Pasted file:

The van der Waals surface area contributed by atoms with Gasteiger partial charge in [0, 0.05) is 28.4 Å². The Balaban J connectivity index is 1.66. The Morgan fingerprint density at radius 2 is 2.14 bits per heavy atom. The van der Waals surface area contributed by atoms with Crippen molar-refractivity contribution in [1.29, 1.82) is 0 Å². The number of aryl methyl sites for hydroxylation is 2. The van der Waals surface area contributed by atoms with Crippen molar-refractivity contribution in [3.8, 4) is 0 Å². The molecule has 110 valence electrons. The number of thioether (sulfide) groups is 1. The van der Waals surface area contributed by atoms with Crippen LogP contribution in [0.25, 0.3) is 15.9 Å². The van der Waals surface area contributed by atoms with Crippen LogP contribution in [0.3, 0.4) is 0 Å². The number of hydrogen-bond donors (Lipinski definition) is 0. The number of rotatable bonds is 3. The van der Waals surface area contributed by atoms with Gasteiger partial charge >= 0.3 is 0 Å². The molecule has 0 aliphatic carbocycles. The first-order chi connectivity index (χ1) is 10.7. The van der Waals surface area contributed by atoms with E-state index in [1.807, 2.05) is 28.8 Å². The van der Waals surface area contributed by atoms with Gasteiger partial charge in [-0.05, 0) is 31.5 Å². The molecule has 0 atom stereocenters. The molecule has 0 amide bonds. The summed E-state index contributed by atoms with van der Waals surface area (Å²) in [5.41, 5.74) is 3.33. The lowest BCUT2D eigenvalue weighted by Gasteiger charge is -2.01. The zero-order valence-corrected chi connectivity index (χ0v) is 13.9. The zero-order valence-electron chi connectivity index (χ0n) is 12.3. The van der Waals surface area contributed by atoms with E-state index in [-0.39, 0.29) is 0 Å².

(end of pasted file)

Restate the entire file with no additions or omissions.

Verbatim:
The van der Waals surface area contributed by atoms with Gasteiger partial charge in [0, 0.05) is 28.4 Å². The Balaban J connectivity index is 1.66. The Morgan fingerprint density at radius 2 is 2.14 bits per heavy atom. The van der Waals surface area contributed by atoms with Crippen molar-refractivity contribution in [1.29, 1.82) is 0 Å². The number of aryl methyl sites for hydroxylation is 2. The van der Waals surface area contributed by atoms with Crippen molar-refractivity contribution in [3.8, 4) is 0 Å². The molecule has 110 valence electrons. The number of thioether (sulfide) groups is 1. The van der Waals surface area contributed by atoms with Crippen LogP contribution in [0.25, 0.3) is 15.9 Å². The van der Waals surface area contributed by atoms with Crippen LogP contribution in [0.3, 0.4) is 0 Å². The number of hydrogen-bond donors (Lipinski definition) is 0. The number of rotatable bonds is 3. The van der Waals surface area contributed by atoms with Gasteiger partial charge >= 0.3 is 0 Å². The molecule has 0 aliphatic carbocycles. The first-order chi connectivity index (χ1) is 10.7. The van der Waals surface area contributed by atoms with E-state index in [1.807, 2.05) is 28.8 Å². The van der Waals surface area contributed by atoms with Gasteiger partial charge in [-0.05, 0) is 31.5 Å². The molecule has 0 atom stereocenters. The molecule has 0 amide bonds. The summed E-state index contributed by atoms with van der Waals surface area (Å²) in [5.41, 5.74) is 3.33. The lowest BCUT2D eigenvalue weighted by Gasteiger charge is -2.01. The zero-order valence-corrected chi connectivity index (χ0v) is 13.9. The zero-order valence-electron chi connectivity index (χ0n) is 12.3. The van der Waals surface area contributed by atoms with E-state index in [-0.39, 0.29) is 0 Å².